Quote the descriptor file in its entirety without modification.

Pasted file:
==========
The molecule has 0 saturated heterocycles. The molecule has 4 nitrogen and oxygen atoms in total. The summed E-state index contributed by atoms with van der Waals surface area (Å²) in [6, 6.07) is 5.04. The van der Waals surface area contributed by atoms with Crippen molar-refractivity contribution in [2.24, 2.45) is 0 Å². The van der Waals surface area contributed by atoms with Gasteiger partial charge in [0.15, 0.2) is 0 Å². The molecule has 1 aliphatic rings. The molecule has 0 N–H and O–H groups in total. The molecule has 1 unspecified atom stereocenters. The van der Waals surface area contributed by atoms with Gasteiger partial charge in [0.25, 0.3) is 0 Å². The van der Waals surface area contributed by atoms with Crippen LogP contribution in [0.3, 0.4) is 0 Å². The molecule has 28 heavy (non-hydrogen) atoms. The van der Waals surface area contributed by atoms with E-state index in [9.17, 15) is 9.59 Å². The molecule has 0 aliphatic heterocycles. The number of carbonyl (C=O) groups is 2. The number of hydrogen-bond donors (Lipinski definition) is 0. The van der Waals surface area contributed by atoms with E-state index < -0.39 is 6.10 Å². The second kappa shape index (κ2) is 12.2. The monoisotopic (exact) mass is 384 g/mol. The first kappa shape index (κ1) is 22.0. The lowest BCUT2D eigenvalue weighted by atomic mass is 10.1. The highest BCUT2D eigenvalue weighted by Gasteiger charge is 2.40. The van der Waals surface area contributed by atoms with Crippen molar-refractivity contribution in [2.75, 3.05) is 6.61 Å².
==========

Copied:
The molecule has 0 saturated heterocycles. The molecule has 4 nitrogen and oxygen atoms in total. The summed E-state index contributed by atoms with van der Waals surface area (Å²) in [6, 6.07) is 5.04. The van der Waals surface area contributed by atoms with Crippen molar-refractivity contribution in [2.24, 2.45) is 0 Å². The van der Waals surface area contributed by atoms with Gasteiger partial charge in [0.15, 0.2) is 0 Å². The molecule has 1 aliphatic rings. The molecule has 0 N–H and O–H groups in total. The molecule has 1 unspecified atom stereocenters. The van der Waals surface area contributed by atoms with Gasteiger partial charge in [0.25, 0.3) is 0 Å². The van der Waals surface area contributed by atoms with Crippen LogP contribution in [0.3, 0.4) is 0 Å². The molecule has 28 heavy (non-hydrogen) atoms. The van der Waals surface area contributed by atoms with E-state index in [9.17, 15) is 9.59 Å². The molecule has 0 aliphatic heterocycles. The number of carbonyl (C=O) groups is 2. The number of hydrogen-bond donors (Lipinski definition) is 0. The van der Waals surface area contributed by atoms with E-state index < -0.39 is 6.10 Å². The second kappa shape index (κ2) is 12.2. The monoisotopic (exact) mass is 384 g/mol. The first kappa shape index (κ1) is 22.0. The lowest BCUT2D eigenvalue weighted by atomic mass is 10.1. The highest BCUT2D eigenvalue weighted by Gasteiger charge is 2.40. The van der Waals surface area contributed by atoms with Crippen molar-refractivity contribution in [2.75, 3.05) is 6.61 Å².